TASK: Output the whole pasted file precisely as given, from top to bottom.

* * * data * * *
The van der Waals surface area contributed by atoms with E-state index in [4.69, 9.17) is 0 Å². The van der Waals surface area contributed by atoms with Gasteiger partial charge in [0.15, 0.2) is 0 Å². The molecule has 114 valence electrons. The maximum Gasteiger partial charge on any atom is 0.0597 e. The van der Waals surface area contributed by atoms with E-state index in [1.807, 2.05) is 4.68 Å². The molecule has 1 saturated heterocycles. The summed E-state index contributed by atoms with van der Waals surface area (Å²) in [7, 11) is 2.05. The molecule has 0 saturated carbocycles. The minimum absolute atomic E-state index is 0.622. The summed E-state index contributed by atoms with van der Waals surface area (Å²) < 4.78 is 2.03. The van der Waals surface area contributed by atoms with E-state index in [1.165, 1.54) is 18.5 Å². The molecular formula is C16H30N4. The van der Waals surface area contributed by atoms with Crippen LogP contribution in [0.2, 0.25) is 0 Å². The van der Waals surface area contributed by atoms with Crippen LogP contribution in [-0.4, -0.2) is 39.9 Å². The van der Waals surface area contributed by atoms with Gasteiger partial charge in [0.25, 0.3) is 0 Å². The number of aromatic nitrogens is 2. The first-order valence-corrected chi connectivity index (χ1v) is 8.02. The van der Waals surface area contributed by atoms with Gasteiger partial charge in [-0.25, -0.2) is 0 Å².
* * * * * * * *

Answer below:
The van der Waals surface area contributed by atoms with E-state index in [4.69, 9.17) is 0 Å². The van der Waals surface area contributed by atoms with Gasteiger partial charge in [0.15, 0.2) is 0 Å². The molecule has 114 valence electrons. The maximum Gasteiger partial charge on any atom is 0.0597 e. The van der Waals surface area contributed by atoms with E-state index in [1.807, 2.05) is 4.68 Å². The molecule has 1 saturated heterocycles. The summed E-state index contributed by atoms with van der Waals surface area (Å²) in [7, 11) is 2.05. The molecule has 0 saturated carbocycles. The minimum absolute atomic E-state index is 0.622. The summed E-state index contributed by atoms with van der Waals surface area (Å²) < 4.78 is 2.03. The van der Waals surface area contributed by atoms with E-state index in [1.165, 1.54) is 18.5 Å². The molecular formula is C16H30N4. The van der Waals surface area contributed by atoms with Crippen LogP contribution in [0.2, 0.25) is 0 Å². The van der Waals surface area contributed by atoms with Crippen LogP contribution in [-0.4, -0.2) is 39.9 Å². The van der Waals surface area contributed by atoms with Gasteiger partial charge in [0.25, 0.3) is 0 Å². The number of aromatic nitrogens is 2. The first-order valence-corrected chi connectivity index (χ1v) is 8.02. The van der Waals surface area contributed by atoms with Gasteiger partial charge in [-0.25, -0.2) is 0 Å².